Joseph Mellish, who appears to have been on terms of
intimate friendship with Scliiller. His version was made
from the prompter's copy, befoi-e the play was published,
and, like Coleridge's Wallenstein, contains many passages
not found in the printed edition. These are distinguished
by brackets. On the other hand, Mr. Mellish omitted
many passages which now form part of the printed drama,
all of which are now added. The translation, as a whole,


stands out from similar works of the time (1800) in almost
as marked a degree as Coleridge's Wallenstein, and some
passages exhibit powers of a high order ; a few, however,
especially in the earlier scenes, seemed capable of improve-
ment, and these have been revised, but, in deference to the
translator, with a sparing hand.

The Maid of Orleans is contributed by Miss Anna
Swanwick, whose translation of Faust has since become
well known. It has been carefully revised, and is now,
for the first time, published complete.

The Bride of Messina, which has been regarded as
the poetical masterpiece of Schiller, and, perhaps of all his
works, presents the greatest difficulties to the translator,
is rendered by A. Lodge, Esq., M. A. This version, on its
first publication in England, a few years ago, was received
with deserved eulogy by distinguished critics. To the
present edition has been prefixed Schiller's Essay on the
Use of the Chorus in Tragedy, in which the author's
favorite theory of the "Ideal of Art" is enforced with
great ingenuity and eloquence.





Feom the beginning of the religious wars in Germany to
the peace of Munster scarcely anything great or remark-
able occurred in the political world of Europe in which the
Reformation had not an important share. All the events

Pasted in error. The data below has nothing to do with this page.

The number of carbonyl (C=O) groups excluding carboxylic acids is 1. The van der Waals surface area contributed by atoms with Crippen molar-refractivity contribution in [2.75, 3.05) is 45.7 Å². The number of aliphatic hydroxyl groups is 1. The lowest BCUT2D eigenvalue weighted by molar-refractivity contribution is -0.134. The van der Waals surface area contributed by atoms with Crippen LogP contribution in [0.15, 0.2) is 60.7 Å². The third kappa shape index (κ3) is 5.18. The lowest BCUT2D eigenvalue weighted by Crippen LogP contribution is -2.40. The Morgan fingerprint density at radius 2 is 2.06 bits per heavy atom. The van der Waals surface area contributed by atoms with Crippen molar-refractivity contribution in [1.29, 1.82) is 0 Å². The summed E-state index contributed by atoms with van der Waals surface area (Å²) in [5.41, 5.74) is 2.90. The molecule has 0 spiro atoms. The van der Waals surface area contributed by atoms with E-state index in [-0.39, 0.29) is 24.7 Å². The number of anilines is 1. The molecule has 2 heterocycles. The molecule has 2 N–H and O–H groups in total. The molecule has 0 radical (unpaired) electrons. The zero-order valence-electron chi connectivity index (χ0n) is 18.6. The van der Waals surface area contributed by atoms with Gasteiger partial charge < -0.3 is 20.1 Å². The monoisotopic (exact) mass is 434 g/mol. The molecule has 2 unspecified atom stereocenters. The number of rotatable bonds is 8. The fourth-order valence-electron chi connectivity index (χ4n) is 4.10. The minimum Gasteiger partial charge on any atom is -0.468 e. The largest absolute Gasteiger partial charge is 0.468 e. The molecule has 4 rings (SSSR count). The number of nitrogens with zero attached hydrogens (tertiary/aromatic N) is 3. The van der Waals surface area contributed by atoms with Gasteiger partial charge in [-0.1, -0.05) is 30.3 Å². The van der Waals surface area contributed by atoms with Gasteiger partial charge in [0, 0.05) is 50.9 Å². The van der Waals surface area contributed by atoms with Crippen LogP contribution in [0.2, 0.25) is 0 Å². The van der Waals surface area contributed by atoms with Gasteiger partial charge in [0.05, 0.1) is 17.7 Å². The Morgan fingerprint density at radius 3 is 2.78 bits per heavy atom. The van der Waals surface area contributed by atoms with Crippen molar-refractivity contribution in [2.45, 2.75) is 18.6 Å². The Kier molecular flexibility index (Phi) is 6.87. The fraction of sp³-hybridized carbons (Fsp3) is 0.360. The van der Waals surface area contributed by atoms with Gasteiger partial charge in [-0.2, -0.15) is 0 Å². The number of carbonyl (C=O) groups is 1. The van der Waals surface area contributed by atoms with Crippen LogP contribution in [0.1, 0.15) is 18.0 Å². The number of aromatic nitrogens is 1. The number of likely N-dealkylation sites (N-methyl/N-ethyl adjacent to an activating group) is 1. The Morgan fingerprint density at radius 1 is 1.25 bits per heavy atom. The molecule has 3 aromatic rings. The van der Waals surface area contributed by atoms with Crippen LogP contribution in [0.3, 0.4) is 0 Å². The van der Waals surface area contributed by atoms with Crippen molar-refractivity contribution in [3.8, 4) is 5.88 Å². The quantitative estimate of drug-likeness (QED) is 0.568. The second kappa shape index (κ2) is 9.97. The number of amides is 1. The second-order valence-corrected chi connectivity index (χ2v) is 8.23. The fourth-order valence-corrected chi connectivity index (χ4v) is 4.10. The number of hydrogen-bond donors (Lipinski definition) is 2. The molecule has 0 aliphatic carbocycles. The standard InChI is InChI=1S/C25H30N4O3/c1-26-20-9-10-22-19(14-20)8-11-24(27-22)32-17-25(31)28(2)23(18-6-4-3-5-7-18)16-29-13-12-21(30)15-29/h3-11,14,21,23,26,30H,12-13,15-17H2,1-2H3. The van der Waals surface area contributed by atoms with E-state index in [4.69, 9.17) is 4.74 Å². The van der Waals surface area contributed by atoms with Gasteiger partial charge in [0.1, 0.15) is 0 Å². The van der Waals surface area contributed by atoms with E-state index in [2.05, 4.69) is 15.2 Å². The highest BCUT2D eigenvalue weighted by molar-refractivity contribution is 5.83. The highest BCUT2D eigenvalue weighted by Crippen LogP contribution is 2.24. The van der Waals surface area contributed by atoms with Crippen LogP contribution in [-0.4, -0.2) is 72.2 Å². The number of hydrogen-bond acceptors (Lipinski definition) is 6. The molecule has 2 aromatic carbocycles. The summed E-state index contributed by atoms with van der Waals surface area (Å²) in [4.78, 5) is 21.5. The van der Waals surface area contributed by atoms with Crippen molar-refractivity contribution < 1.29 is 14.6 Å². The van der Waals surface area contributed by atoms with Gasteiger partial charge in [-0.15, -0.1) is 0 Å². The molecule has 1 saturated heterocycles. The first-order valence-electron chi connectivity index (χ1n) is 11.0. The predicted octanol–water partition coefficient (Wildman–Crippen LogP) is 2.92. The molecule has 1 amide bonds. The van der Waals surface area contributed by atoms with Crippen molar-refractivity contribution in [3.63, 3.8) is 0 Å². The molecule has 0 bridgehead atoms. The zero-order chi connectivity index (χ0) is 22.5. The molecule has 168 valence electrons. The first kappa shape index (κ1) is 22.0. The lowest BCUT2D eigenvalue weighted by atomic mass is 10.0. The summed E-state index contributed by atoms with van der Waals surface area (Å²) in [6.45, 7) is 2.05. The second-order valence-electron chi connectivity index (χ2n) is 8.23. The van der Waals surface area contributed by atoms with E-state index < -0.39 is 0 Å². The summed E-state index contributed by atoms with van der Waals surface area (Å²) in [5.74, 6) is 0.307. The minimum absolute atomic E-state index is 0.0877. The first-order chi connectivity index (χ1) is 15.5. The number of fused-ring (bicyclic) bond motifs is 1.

of this period, if they did not originate in, soon became
mixed up with, the question of religion, and no state was
either too great or too little, to feel, directly or indirectly,
more or less of its influence.

Against the reformed doctrine and its adherents the
House of Austria directed, almost exclusively, the whole
of its immense political power. In France the Reforma-
tion had enkindled a civil war which, under four stormy
reigns, shook the kingdom to its foundations, brought
foreign armies into the heart of the country, and for half
a century rendered it the scene of the most mournful dis-
orders. It was the Reformation, too, that rendered the
Spanish yoke intolerable to the Flemings, and awakened
in them both the desire and the courage to throw off its
fetters, while it also principally furnished them with the
means of their emancipation. And as to England, all the
evils with which Philip II. threatened Elizabeth were
mainly intended in revenge for her having taken his
Protestant subjects under her protection, and placing
herself at the head of a religious party which it was his
aim and endeavor to extirpate. In Germany the schisms
in the church produced also a lasting political schism,
which made that country for more than a century the